WE NEED TO KEEP WORKING ON OUR BIBLICAL UNDERSTANDINGS OF MANHOOD AND WOMANHOOD
If God designed God-imagers in a male variety and in a female variety, then it would seem those design difference bear some significance in every domain. Form affects function. Further, it would seem that Christian discipleship should therefore entail understanding our maleness or femaleness. No, we should not exaggerate the differences, but can we give any substance to them beyond anatomy and chromosomes?
These are simple questions: “What is a man?” “What is a woman?” Yet the answers don’t come easily.
John Piper has famously defined masculinity as “a sense of benevolent responsibility to lead, provide for, and protect women in ways appropriate to a man’s differing relationships.” Femininity he defined as “a freeing disposition to affirm, receive, and nurture strength and leadership from worthy men in ways appropriate to a woman’s differing relationships.”
You don’t need to look far to find criticisms of his definitions, which is a fair thing to offer. Yet have the critics taken any time to offer better definitions?
My former church, Capitol Hill Baptist Church, teaches an adult Sunday School class on manhood and womanhood . The teachers liked elements of Piper’s definitions, but felt like they focused too much on the single element of authority (see also Bobby Jamieson’s concerns .) Therefore, the teachers offered these adaptations: “The essence of biblical masculinity is a sense of benevolent responsibility to tend God’s creation, provide for and protect others, and express loving, sacrificial leadership in particular contexts prescribed by God’s Word.”
Meanwhile: “Biblical femininity is displayed in a gracious disposition to cultivate life; to help others flourish; and to affirm, receive, and nurture strength and leadership from worthy men in particular contexts prescribed by God’s Word.”
These definitions were influenced by the writing of Alistair Roberts, who offers his attempt at distinguishing men and women here. The definition of womanhood sounds similar to what Abigail Dodds offers here . Our 9Marks Journal on complementarianism, in additions to Roberts, offers Kevin DeYoung’s attempt here.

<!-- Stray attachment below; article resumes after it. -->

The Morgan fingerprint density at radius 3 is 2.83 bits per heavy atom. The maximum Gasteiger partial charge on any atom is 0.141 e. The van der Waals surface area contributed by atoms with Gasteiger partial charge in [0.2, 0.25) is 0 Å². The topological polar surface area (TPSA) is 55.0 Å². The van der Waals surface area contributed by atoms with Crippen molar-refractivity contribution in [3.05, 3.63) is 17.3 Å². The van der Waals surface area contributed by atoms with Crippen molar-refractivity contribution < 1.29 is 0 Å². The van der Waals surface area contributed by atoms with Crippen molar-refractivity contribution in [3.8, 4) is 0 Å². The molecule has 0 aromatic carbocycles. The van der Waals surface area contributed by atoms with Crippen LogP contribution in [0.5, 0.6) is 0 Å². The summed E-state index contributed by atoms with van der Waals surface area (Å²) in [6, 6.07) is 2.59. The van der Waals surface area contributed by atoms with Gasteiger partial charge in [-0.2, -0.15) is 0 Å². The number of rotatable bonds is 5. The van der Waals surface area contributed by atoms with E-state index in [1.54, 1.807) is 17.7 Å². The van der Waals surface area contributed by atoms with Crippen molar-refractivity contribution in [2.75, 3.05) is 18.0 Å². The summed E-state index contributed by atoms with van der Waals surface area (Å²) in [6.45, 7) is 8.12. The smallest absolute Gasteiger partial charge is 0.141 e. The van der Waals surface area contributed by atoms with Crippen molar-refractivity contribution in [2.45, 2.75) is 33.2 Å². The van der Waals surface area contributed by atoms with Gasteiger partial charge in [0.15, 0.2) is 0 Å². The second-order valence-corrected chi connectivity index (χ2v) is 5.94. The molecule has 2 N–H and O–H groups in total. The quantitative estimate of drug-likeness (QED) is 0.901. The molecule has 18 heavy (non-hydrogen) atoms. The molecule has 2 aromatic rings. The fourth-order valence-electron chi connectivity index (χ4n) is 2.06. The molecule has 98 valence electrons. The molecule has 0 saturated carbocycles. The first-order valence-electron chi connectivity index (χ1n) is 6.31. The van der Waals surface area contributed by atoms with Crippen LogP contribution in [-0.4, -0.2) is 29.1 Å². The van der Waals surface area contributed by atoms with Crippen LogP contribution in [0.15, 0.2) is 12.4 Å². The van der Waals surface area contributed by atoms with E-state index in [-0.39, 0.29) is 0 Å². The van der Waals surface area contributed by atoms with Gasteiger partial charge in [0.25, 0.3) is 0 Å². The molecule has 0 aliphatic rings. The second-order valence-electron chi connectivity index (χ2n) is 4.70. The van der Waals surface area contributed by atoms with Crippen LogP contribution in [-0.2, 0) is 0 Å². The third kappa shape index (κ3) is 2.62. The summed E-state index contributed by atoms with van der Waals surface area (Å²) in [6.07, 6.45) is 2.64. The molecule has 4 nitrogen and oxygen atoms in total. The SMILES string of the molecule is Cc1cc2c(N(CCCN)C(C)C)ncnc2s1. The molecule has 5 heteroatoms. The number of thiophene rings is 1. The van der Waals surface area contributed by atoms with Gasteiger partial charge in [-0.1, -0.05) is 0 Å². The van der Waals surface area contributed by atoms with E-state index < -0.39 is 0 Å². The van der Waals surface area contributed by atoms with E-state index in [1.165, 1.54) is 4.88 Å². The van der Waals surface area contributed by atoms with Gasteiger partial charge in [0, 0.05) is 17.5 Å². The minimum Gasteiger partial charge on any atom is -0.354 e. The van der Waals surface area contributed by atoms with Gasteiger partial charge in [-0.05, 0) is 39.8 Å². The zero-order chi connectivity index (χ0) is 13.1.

None of these attempts should be regarded as final. Rather, we should encounter them as the collaborative work of friends, each attempt trying to push the ball forward a little. How many centuries did it take the church to define the Trinity or justification? Defining manhood and womanhood well will take some time, too, and it will inevitably be a collaborative, international effort, drawing insights from a multitude of national and cultural contexts.
What’s foolish and counterproductive, however, is to give up the attempt, or to quickly lambast every attempt as succumbing to cultural stereotypes. When it comes to manhood and womanhood, we all know instinctively (and biblically) there’s something there. It’s scary in our present cultural environment to say what it might be. But God’s people should not be afraid of the attempt.
Mary Kassian writes , “God’s design for gender is not only right, but it is also beautiful and good. Knowing Christ gives us the freedom to step into the fullness and joy of who God created us to be. He created us male and female. We cannot know ourselves, experience wholeness of personhood, or truly bring him glory, outside of this God-ordained context.” If that’s true, why aren’t we all working harder to gain a better understanding of manhood and womanhood? Are we concerned about wrongly binding consciences with culture instead of Bible? That’s a good concern. Or are we afraid of getting our hand slapped or being called backward? That’s not a good concern.